By the time she was 9, Jennifer’s brother Jeremy, then 12, began a pattern of regular sexual abuse that grew aggressive, then violent, and escalated into rape.
She feared telling her father, but when Jennifer was 11 he discovered the abuse: Jeremy and Jennifer both testified their father walked in on an incident of serious sexual abuse in Jennifer’s bedroom. Instead of intervening, her father punished both children. Neither parent reported the abuse to authorities.
Jennifer says her abuse spanned at least three years, but she first told a Christian schoolteacher about it when she was 15. The teacher told the family’s longtime pastor in Florida. The pastor spoke with Jennifer’s father and trusted him to respond. No one reported the abuse to authorities.
Jeremy joined the Navy, and Jennifer enrolled at Bob Jones University in Greenville, S.C. She sought counseling from a university staff member for her trauma, but didn’t find it helpful. Her symptoms, common among abuse survivors, grew worse: She had nightmares, flashbacks, and depression. “I couldn’t eat and I couldn’t sleep,” she said. “I was just crashing.”
By her junior year, Jennifer learned her brother had married, and he talked about having children. The possibility of him harming another child terrified Jennifer: “I couldn’t live with that.”
For the first time, Jennifer spoke with her sisters about Jeremy’s abuse. Her younger sister acknowledged similar abuse and agreed to file a police report in Florida in 2010.
Jennifer says most of her family shunned her for reporting, but the authorities in Florida took it seriously. She remembers a prosecutor telling her: “Every adult in your life has failed you.”
But even as her faith began to crack, Jennifer held onto hope. “The Bible talks about God being a father to the fatherless,” she says. “I clung to that passage, even though I didn’t know how it applied to me.”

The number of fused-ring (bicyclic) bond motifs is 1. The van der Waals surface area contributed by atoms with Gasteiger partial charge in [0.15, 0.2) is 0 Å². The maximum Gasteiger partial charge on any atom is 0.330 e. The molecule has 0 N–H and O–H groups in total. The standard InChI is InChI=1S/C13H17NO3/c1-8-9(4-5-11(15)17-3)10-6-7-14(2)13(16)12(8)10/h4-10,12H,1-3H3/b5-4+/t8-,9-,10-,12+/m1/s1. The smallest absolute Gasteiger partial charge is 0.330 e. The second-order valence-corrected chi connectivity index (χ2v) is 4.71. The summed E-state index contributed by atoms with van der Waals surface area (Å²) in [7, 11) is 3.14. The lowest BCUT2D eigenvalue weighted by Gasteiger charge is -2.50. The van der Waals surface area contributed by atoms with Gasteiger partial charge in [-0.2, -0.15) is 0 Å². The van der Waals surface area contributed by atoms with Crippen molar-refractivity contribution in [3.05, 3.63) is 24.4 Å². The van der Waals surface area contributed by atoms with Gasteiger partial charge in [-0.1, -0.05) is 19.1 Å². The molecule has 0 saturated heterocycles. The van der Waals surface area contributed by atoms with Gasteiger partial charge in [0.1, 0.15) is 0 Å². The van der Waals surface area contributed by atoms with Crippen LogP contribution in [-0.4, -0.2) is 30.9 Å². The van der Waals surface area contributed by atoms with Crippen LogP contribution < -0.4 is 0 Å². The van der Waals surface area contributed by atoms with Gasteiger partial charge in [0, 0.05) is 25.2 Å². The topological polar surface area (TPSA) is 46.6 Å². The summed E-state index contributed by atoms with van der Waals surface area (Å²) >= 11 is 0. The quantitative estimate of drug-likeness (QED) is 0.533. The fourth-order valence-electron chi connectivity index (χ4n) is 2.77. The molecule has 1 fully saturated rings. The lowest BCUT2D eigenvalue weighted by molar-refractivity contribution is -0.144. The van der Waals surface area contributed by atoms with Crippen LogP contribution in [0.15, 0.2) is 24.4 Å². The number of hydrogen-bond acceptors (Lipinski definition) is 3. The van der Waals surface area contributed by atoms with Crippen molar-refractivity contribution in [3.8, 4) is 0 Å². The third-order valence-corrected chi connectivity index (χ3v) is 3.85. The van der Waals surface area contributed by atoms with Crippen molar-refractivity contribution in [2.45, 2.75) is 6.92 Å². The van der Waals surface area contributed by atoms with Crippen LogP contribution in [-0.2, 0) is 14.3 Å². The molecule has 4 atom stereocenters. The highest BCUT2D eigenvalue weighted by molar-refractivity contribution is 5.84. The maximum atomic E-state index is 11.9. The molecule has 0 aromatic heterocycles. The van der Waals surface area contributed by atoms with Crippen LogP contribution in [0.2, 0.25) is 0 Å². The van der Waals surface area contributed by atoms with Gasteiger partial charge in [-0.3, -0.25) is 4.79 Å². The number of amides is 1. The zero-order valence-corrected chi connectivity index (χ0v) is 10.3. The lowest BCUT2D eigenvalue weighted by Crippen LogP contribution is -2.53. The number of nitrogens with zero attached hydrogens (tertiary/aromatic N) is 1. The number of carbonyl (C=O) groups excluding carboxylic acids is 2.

ADULTS MAY NOT INTEND TO FAIL victims of sexual abuse, but experts say churches make a common mistake of trying to handle abuse allegations on their own.
Sometimes that’s because church leaders don’t realize many states mandate they report suspected or known child sexual abuse. Even in cases where the law might not mandate a report, Victor Vieth of the National Child Protection Training Center says every adult should ask: “Even if I’m not mandated to report, is someone else going to be in danger if I don’t?”
The question is relevant to current cases in some evangelical churches. Nathaniel Morales faces a November trial in Maryland for charges of molesting four teenage boys while a member of Covenant Life Church (CLC) in Gaithersburg, Md., in the late 1980s.
CLC was part of Sovereign Grace Ministries (SGM) until it withdrew from the association of churches last year. In May, a Maryland judge dismissed a civil lawsuit against SGM that accused some church leaders of covering up rampant child sexual abuse. The case is on appeal.
The charges Morales faces this month in Maryland comprise a separate, criminal case. That case began in 2009 when a former member of CLC reported to police Morales sexually abused him as a teenager in the late 1980s.
The police report says the alleged victim first disclosed his abuse to his parents when he was 22 or 23 years old—about five years after he says the abuse ended.
The report says Grant Layman, a pastor at CLC, said he had “vague recollections” from 15 to 20 years ago of speaking with the alleged victim’s father about the abuse. The report also states Layman and another CLC pastor, Ernest Boisvert, confronted Morales about the allegations, though it’s unclear when those conversations took place.
If the conversations occurred after the victim was 18, it’s likely church leaders weren’t mandated by law to report the abuse. But apart from legal questions, it’s unclear if the church attempted to advise other church members or other congregations about Morales’ history.